An Australian dietitian has shared her five favourite food products from the popular low cost supermarket, with many of the choices low in both fat and sugar.
Susie Burrell took to Instagram on Monday after her followers requested a haul of her much-loved Aldi finds.
‘So its been a little while since I’ve been to Aldi and you’ve all been asking me for my recommendations from the supermarket, so this is what I’d get,’ she began.
Her first top pick is the brand’s own pork dumplings, which come in a freezer-safe plastic bag.
‘The pork dumplings are amazing… they are low in fat and have no MSG,’ she said.
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Susie Burrell (right) took to Instagram on Monday after her followers requested a haul of her much-loved Aldi finds
Her first top pick is the brand’s own pork dumplings, which come in a freezer-safe plastic bag
She’s also a big fan of the mussels in tomato and garlic sauce, namely because they are just $3.99 a pack
She’s also a big fan of the mussels in tomato and garlic sauce, namely because they are just $3.99 a pack.
‘They are so high in zinc and they are a quick and easy meal,’ she said.
The FIT range of frozen meals, which cost Susie $6 each, were a hit with a range of low carb options available for Aussies trying to watch their waistline.
Susie also pointed out the merit in Aldi’s tuna ready made meals, which retail for $2 and $3 depending on the flavour.
‘They are really high in protein and are convenient meals on the go,’ she revealed.
Finally, for a calorie-controlled dessert, Susie opts for the Moser Roth chocolate, which comes in helpful serving-sized packs.
Finally, for a calorie-controlled dessert, Susie opts for the Moser Roth chocolate, which comes in helpful serving-sized packs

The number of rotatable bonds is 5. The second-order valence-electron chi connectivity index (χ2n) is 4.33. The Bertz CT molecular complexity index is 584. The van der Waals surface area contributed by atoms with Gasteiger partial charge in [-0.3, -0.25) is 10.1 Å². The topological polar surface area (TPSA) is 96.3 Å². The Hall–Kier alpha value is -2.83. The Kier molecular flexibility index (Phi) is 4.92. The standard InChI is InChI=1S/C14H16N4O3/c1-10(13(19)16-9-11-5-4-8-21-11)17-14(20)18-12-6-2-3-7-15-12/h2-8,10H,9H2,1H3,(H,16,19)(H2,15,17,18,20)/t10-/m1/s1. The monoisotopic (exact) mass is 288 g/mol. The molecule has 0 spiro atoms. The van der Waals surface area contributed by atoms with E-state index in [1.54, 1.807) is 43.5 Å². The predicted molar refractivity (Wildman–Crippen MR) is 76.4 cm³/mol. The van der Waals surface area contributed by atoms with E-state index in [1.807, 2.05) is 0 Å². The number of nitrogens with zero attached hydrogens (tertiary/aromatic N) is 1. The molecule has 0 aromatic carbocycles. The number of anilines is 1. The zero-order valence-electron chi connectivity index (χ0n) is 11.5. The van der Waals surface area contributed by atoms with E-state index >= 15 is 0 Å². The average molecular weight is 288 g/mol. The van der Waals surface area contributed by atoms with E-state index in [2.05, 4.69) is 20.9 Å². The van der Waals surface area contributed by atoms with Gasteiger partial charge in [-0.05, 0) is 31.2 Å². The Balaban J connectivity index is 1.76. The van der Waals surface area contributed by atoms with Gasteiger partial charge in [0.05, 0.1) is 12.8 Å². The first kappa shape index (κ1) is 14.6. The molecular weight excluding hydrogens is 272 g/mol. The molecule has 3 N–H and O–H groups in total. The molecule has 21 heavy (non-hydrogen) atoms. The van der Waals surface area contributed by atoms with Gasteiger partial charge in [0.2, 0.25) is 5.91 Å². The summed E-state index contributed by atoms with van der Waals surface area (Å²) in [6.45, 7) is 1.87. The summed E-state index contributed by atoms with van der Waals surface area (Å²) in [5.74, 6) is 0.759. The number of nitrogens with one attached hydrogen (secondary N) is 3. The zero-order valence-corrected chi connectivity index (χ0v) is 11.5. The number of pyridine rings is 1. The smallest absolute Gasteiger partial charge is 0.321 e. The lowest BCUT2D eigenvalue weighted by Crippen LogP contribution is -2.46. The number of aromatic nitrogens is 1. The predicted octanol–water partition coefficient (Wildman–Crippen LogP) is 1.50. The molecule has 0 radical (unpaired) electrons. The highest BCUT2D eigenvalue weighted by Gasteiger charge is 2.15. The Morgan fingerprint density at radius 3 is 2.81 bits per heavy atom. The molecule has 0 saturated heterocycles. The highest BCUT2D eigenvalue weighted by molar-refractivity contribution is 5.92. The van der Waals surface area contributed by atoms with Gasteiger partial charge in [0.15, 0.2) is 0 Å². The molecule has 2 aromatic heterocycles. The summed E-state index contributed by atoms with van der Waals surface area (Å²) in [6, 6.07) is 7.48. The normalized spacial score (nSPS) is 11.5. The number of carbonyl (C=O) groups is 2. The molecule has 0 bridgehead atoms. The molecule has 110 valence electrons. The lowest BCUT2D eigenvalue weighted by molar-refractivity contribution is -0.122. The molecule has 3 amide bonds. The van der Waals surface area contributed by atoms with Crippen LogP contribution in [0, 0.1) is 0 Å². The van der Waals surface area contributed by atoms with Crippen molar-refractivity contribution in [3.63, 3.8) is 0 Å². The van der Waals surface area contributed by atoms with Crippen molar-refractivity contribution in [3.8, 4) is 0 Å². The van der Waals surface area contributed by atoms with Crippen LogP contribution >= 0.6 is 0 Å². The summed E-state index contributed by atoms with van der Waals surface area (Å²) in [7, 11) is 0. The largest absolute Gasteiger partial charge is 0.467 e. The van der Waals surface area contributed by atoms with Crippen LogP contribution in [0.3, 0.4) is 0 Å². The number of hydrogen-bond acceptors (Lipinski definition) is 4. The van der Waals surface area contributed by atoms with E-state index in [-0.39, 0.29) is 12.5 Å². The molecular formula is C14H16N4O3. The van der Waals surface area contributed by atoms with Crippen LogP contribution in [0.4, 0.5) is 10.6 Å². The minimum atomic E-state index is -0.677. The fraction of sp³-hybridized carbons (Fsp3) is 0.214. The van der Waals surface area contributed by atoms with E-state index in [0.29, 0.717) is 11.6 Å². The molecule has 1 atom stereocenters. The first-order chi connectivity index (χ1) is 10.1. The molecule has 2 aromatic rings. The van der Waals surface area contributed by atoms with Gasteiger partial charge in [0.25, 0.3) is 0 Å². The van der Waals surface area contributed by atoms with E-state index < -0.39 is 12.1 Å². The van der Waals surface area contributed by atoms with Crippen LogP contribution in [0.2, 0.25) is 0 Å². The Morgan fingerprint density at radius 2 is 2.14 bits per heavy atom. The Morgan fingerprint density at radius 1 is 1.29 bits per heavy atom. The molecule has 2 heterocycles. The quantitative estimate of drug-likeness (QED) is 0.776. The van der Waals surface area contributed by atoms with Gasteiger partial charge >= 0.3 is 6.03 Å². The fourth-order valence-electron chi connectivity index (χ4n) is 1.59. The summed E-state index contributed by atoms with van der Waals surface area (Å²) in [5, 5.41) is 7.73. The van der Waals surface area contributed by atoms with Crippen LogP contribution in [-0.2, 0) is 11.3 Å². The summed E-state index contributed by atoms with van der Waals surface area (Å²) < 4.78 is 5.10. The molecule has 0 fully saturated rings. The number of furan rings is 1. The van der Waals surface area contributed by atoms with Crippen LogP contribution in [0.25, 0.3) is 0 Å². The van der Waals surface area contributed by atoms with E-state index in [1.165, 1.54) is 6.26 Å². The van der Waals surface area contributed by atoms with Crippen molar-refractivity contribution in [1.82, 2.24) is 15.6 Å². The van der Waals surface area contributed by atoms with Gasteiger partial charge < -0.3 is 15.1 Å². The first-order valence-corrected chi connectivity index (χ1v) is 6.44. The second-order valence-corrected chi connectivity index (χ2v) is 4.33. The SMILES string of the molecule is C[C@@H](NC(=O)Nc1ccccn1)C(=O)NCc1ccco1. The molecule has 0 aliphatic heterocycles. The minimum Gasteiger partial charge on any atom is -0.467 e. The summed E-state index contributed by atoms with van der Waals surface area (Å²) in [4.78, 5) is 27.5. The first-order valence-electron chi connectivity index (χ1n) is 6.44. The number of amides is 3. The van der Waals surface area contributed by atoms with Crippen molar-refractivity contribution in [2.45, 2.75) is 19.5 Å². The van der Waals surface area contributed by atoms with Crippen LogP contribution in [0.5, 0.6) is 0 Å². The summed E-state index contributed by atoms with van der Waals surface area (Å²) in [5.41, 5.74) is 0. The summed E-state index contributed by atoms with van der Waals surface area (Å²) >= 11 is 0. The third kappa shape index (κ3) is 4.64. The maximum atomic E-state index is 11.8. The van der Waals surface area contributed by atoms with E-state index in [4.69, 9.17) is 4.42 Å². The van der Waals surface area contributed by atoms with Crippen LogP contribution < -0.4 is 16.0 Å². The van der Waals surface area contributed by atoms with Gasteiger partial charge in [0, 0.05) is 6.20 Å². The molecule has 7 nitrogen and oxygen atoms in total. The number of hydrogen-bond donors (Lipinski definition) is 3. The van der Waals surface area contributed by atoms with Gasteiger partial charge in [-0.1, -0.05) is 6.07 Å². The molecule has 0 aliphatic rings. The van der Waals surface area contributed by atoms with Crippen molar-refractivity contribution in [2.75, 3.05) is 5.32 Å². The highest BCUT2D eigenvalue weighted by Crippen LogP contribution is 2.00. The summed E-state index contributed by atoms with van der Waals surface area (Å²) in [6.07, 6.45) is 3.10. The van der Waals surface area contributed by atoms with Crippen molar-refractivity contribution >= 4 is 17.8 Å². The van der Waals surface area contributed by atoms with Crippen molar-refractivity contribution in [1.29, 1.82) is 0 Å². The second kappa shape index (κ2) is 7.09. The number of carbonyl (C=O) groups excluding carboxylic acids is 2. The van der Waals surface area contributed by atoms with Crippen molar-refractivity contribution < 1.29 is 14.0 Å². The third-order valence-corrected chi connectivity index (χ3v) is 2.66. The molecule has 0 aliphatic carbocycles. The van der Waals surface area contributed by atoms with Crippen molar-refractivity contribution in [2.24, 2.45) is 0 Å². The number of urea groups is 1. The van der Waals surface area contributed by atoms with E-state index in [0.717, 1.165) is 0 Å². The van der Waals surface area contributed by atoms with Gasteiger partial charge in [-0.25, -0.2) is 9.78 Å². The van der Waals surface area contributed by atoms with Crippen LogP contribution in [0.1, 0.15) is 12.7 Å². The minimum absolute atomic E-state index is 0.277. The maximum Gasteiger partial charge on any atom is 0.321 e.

‘They are fantastic at just 140 calories each,’ she said.
Susie conveyed that her choices weren’t sponsored by the supermarket and her review was based on the ingredient list, price and taste alone.
‘I just started shopping at Aldi, these are great,’ one of her followers said.
‘My boys love those prawn dumplings so I’m glad they’re on your yes list,’ said another.
Previously, Susie revealed which vegetables Aussies should add to their shopping list this winter that are low in both calories and cost.
She said instead of broccoli for $10 per kilo, cauliflower is a much cheaper and healthy substitution while tinned tomatoes can be more flavoursome and affordable than fresh varieties.
‘Carrots are rich in antioxidants and can be made as snacks, blended into soups or smoothies or roasted compared to zucchini which is much lower in nutrients overall,’ Susie said
Cauliflower’s go for $4-$5 each at most major supermarkets and have many of the same nutritional benefits as broccoli.
Susie’s budget vegetable swaps
❌Instead of broccoli for $12 a kilo
✅Buy cauliflower at $4-$5 each
❌Instead of fresh tomatoes for $10-$14 a kilo
✅Buy canned tomatoes for $1-$2 a tin
❌Instead of lettuce for $6-$12 a head
✅Buy kale for $4-$5 a bunch or $1-$2 frozen
❌Instead of zucchini for $10-$12 a kilo
✅Buy carrots for $1-$2 a kilo
❌Instead of red capsicum for $10-$12 a kilo
✅Buy tinned beetroot for $3 a kilo
‘Broccoli is a superfood, rich in anti cancer molecules, Vitamin C and fibre but so is cauliflower at half the price,’ Susie told FEMAIL.
‘Plus cauliflower makes a low carb rice alternative that can easily be made onto a tasty risotto.’
With fresh tomatoes costing $10-$14 per kilo, Susie said tinned tomatoes for $1-$2 a can is a perfect swap.
‘Not only is it hard to find fresh tomatoes that are flavoursome but canned tomatoes have been cooked, which means they offer the nutrient lycopene, known for its power anti cancer action especially for prostate cancer,’ she explained.
Susie recommended opting for fresh or frozen kale rather than lettuce.
‘Kale is one of the most nutrient dense greens you can find with exceptionally high amounts of nutrients including Vitamin C, beta carotene, and Vitamin K making it a smart daily addition in smoothies, stir fried or soups,’ she said.
Carrots are only $1-2 a kilo, far more nutrient dense and a versatile vegetable for all sorts of meals Susie said.
‘Carrots are rich sources of the antioxidant beta carotene and can be made as easy snacks, blended into soups or smoothies or roasted into chips compared to zucchini which is much lower in nutrients overall,’ she said.
While red capsicum is rich in Vitamin C, Susie said the price and quality are ‘highly variable’.
‘Beetroot on the other hand is just as nutrient and specifically shown to have a positive effect on blood pressure making beetroot based juices and smoothies a smart choice for those with high blood pressure,’ she said.